It will take time for cattle harvest numbers to reach 2021 levels

Jeff Swenson

Prepared and written by Jeff Swenson, DATCP Livestock and Meat Specialist. The Market Update draws information from several sources, including trade publications, radio broadcasts, agricultural news services, individuals involved in the industry as well as USDA NASS and AMS reports.

Jeff Swenson

Nationally, fed cattle are trading steady with what was called a $2.00 lower market last week. There are some reports of higher bids materializing on Wednesday in a few regions.

Weekly harvest estimates for last week were lowered to 618,000 head, 2,000 head lower than the week ending January 8, 2022. That compares to 652,000 head the same week in 2021. Expectations are for a higher harvest number this week, but it will take some time before we see numbers comparable to last year.

The Choice Beef Cutout Value finished last week at $284.31, approximately $70 higher than this time last year. The National Weekly Fed Cattle Comprehensive report showed fed beef breed cattle carcass weights averaging 897 pounds, three pounds lower than the previous week and two pounds below last year. Widespread cold weather and an above average number of fed heifers in the market are factors in the decline.

A Cattle on Feed report will be released Friday, Jan. 21, 2022. Average trade estimates are for cattle on feed to be 99.7 percent compared to January 1, 2021 with placements at 101.8 percent and marketings at 100.9 percent.

Placements will be the number to watch as some estimates are as high as 105 percent. Forecasted fed cattle prices in 2022 were adjusted $2.00/cwt higher in the January World Supply and Demand report to $139.00/cwt.

Pork carcass cutout values jump

Lean Hog futures contracts finished last week $1.00 higher. Cash prices on a carcass basis are more than $6.00/cwt higher compared to the end of last week.

A good measure of wholesale pork prices, the Pork Carcass Cutout Value has seen a large jump this week, posting at $95.47 Wednesday compared to $89.07 Friday, Jan. 14, 2022. Most notable was the $30.61 increase in hams, a rise of about one-third. The January World Supply and Demand Estimate report raised the estimate for 2022 barrow and gilt prices $0.50 to $61.00/cwt.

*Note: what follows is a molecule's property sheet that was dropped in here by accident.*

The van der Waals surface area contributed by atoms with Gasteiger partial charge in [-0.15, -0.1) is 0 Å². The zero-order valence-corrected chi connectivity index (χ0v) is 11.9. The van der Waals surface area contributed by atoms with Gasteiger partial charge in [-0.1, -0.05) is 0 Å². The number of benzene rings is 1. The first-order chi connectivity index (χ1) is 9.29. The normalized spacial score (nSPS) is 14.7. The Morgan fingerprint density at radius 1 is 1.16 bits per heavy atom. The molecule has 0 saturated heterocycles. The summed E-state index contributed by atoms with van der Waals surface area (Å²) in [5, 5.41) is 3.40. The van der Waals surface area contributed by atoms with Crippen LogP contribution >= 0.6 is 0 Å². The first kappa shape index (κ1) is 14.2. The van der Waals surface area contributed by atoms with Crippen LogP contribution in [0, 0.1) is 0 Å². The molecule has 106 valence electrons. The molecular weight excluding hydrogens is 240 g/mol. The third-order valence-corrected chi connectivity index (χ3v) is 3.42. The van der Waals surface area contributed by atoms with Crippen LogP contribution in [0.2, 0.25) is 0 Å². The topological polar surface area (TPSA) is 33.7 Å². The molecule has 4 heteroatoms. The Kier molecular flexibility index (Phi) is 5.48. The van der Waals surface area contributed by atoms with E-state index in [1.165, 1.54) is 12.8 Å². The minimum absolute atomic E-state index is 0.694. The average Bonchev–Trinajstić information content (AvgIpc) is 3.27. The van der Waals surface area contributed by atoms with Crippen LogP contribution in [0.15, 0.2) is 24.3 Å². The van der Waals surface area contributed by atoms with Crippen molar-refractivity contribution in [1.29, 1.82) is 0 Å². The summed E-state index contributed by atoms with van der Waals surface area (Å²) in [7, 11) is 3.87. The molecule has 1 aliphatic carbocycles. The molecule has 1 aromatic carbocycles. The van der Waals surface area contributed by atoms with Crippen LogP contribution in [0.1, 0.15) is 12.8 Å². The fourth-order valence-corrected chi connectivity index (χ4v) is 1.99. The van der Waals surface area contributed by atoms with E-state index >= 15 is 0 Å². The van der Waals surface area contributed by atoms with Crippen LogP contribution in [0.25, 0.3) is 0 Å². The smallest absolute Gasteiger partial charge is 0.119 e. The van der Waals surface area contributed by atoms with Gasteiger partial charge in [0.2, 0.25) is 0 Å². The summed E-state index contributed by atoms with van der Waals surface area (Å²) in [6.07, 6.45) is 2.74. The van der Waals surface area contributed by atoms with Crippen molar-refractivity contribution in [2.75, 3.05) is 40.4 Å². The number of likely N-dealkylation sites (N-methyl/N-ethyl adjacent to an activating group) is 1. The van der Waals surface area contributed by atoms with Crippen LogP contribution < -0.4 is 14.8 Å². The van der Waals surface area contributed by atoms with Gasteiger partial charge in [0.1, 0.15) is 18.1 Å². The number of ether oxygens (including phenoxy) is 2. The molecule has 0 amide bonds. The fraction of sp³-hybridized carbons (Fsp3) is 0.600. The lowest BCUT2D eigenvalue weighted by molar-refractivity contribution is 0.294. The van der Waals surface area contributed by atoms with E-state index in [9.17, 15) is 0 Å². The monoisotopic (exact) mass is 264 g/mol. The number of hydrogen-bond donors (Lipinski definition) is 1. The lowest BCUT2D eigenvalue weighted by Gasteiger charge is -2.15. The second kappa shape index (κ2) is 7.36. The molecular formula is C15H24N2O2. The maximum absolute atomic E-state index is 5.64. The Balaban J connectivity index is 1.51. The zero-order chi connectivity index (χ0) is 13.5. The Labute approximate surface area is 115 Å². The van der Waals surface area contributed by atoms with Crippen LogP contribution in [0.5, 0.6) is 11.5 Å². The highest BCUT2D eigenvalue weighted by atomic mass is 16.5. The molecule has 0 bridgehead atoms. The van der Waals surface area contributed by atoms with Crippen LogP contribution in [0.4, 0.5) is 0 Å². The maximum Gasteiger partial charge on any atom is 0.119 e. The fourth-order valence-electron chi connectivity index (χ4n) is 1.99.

U.S. pork export expectations were adjusted downward as China is expected to import nearly 500,000 metric tons less pork in 2022. The weekly harvest estimate for last week was 2.407 million head, 6.3 percent below the 2.568 million head from the previous week.

Retailers push back on higher beef prices

The average retail price of pork and beef decreased in December 2021. The composite retail beef price was $7.66 per pound compared to $7.85 in November 2021. The average retail price of pork dropped to $4.74 per pound in December 2021 from $4.82 the previous month. Both beef and pork retail prices are more than 25 percent higher than the 2016 to 2019 averages.

Chicken prices increased slightly in December 2021 from $2.21 to $2.22, and egg price per dozen increased $0.08 to $1.79. It would be impossible to argue that protein demand is not still extremely strong. However, there are some potential headwinds to watch for.

Reports of retailers pushing back on higher beef prices are becoming more common. The Consumer Sentiment Index dropped 2.5 percent in January 2022 compared to December 2021. It is now 13 percent below January 2021.

The latest jobless report showed an increase in claims, raising concerns about future demand. Analysts are also pointing to the rising value of the U.S. dollar as a factor that could limit red meat exports.

State livestock market roundup

Choice beef breed steers and heifers at Wisconsin and surrounding state auction markets were mostly steady to $1.00 lower. High-yielding, high-grading cattle brought $122.00 to $138.00/cwt with tops in the low $140.00s/cwt.

Choice and Prime Holstein steers were steady at $93.00 to $116.00/cwt. Some packages were selling to $120.00/cwt. Silage fed, under finished, or heavy dairy breed steers brought $70.00 to $94.00/cwt. Dairy x beef steers were mostly $95.00 to $134.00/cwt.

Cows were steady to $2.00 higher at $41.00 to $57.00/cwt. Blemish free and beef breed cows in fleshier condition sold into the mid $60.00s/cwt. Doubtful health and thin cows were bringing $35.00/cwt and down.

Dairy breed bull calves were lower, bringing $50.00 to $85.00/cwt with heavier, well cared for calves up to $160.00/cwt. Beef and beef cross calves were lower, bringing up to $320.00/cwt. Market lambs were lower, selling up to $235.00/cwt.